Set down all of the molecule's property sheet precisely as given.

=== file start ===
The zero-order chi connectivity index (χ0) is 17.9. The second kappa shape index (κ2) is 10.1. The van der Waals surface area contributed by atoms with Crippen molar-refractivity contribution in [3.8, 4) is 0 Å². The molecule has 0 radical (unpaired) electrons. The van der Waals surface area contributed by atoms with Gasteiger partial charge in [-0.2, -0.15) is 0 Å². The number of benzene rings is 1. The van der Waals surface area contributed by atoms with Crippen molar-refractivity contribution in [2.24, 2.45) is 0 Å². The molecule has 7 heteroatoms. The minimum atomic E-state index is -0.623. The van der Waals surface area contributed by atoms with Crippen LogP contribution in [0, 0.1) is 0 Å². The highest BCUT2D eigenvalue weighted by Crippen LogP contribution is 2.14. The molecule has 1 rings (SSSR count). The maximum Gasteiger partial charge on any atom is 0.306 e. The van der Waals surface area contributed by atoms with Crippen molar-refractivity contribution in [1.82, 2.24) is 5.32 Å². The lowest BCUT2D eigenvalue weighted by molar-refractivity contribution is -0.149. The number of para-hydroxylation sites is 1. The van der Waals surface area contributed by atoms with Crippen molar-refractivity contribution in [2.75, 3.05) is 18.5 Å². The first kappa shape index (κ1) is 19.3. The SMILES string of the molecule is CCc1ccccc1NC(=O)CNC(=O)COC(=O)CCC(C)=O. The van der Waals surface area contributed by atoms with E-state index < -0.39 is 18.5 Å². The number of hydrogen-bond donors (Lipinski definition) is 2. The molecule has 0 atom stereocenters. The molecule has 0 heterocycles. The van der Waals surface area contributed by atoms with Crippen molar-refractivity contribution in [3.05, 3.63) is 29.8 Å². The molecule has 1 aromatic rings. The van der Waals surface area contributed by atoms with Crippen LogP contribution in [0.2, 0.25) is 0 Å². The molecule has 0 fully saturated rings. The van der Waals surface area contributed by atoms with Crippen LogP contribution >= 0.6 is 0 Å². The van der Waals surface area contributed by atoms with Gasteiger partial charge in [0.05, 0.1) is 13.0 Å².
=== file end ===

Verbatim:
The zero-order chi connectivity index (χ0) is 17.9. The second kappa shape index (κ2) is 10.1. The van der Waals surface area contributed by atoms with Crippen molar-refractivity contribution in [3.8, 4) is 0 Å². The molecule has 0 radical (unpaired) electrons. The van der Waals surface area contributed by atoms with Gasteiger partial charge in [-0.2, -0.15) is 0 Å². The number of benzene rings is 1. The van der Waals surface area contributed by atoms with Crippen molar-refractivity contribution in [2.24, 2.45) is 0 Å². The molecule has 7 heteroatoms. The minimum atomic E-state index is -0.623. The van der Waals surface area contributed by atoms with Crippen LogP contribution in [0, 0.1) is 0 Å². The highest BCUT2D eigenvalue weighted by Crippen LogP contribution is 2.14. The molecule has 1 rings (SSSR count). The maximum Gasteiger partial charge on any atom is 0.306 e. The van der Waals surface area contributed by atoms with Crippen molar-refractivity contribution in [1.82, 2.24) is 5.32 Å². The lowest BCUT2D eigenvalue weighted by molar-refractivity contribution is -0.149. The number of para-hydroxylation sites is 1. The van der Waals surface area contributed by atoms with Crippen molar-refractivity contribution in [2.75, 3.05) is 18.5 Å². The first kappa shape index (κ1) is 19.3. The SMILES string of the molecule is CCc1ccccc1NC(=O)CNC(=O)COC(=O)CCC(C)=O. The van der Waals surface area contributed by atoms with E-state index < -0.39 is 18.5 Å². The number of hydrogen-bond donors (Lipinski definition) is 2. The molecule has 0 atom stereocenters. The molecule has 0 heterocycles. The van der Waals surface area contributed by atoms with Crippen molar-refractivity contribution in [3.05, 3.63) is 29.8 Å². The molecule has 1 aromatic rings. The van der Waals surface area contributed by atoms with Crippen LogP contribution in [0.2, 0.25) is 0 Å². The molecule has 0 fully saturated rings. The van der Waals surface area contributed by atoms with Crippen LogP contribution >= 0.6 is 0 Å². The van der Waals surface area contributed by atoms with Gasteiger partial charge in [0.05, 0.1) is 13.0 Å².